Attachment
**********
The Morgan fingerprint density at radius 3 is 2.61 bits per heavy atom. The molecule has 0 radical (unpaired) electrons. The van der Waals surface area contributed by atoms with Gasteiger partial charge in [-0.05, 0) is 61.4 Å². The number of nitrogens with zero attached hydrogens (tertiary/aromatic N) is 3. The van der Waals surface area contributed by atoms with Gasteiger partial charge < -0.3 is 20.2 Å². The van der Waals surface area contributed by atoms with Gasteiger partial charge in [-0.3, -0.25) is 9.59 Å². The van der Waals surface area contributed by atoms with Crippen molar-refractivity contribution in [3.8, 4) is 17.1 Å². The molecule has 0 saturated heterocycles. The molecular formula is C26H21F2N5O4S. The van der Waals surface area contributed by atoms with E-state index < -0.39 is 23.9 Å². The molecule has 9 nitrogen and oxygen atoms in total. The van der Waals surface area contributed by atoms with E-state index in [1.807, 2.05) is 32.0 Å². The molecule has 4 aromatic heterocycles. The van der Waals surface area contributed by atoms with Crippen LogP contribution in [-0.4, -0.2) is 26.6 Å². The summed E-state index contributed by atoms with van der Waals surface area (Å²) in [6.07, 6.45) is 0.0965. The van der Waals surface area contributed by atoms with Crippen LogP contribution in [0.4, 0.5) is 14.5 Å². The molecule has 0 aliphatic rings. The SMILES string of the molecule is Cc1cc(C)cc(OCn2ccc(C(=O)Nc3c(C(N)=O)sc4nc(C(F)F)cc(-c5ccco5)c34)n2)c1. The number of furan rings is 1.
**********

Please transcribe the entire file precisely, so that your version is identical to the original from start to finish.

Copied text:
The Morgan fingerprint density at radius 3 is 2.61 bits per heavy atom. The molecule has 0 radical (unpaired) electrons. The van der Waals surface area contributed by atoms with Gasteiger partial charge in [-0.05, 0) is 61.4 Å². The number of nitrogens with zero attached hydrogens (tertiary/aromatic N) is 3. The van der Waals surface area contributed by atoms with Gasteiger partial charge < -0.3 is 20.2 Å². The van der Waals surface area contributed by atoms with Gasteiger partial charge in [-0.3, -0.25) is 9.59 Å². The van der Waals surface area contributed by atoms with Crippen molar-refractivity contribution in [3.8, 4) is 17.1 Å². The molecule has 0 saturated heterocycles. The molecular formula is C26H21F2N5O4S. The van der Waals surface area contributed by atoms with E-state index < -0.39 is 23.9 Å². The molecule has 9 nitrogen and oxygen atoms in total. The van der Waals surface area contributed by atoms with E-state index in [1.807, 2.05) is 32.0 Å². The molecule has 4 aromatic heterocycles. The van der Waals surface area contributed by atoms with Crippen LogP contribution in [-0.4, -0.2) is 26.6 Å². The summed E-state index contributed by atoms with van der Waals surface area (Å²) in [6.07, 6.45) is 0.0965. The van der Waals surface area contributed by atoms with Crippen LogP contribution in [0.4, 0.5) is 14.5 Å². The molecule has 0 aliphatic rings. The SMILES string of the molecule is Cc1cc(C)cc(OCn2ccc(C(=O)Nc3c(C(N)=O)sc4nc(C(F)F)cc(-c5ccco5)c34)n2)c1. The number of furan rings is 1.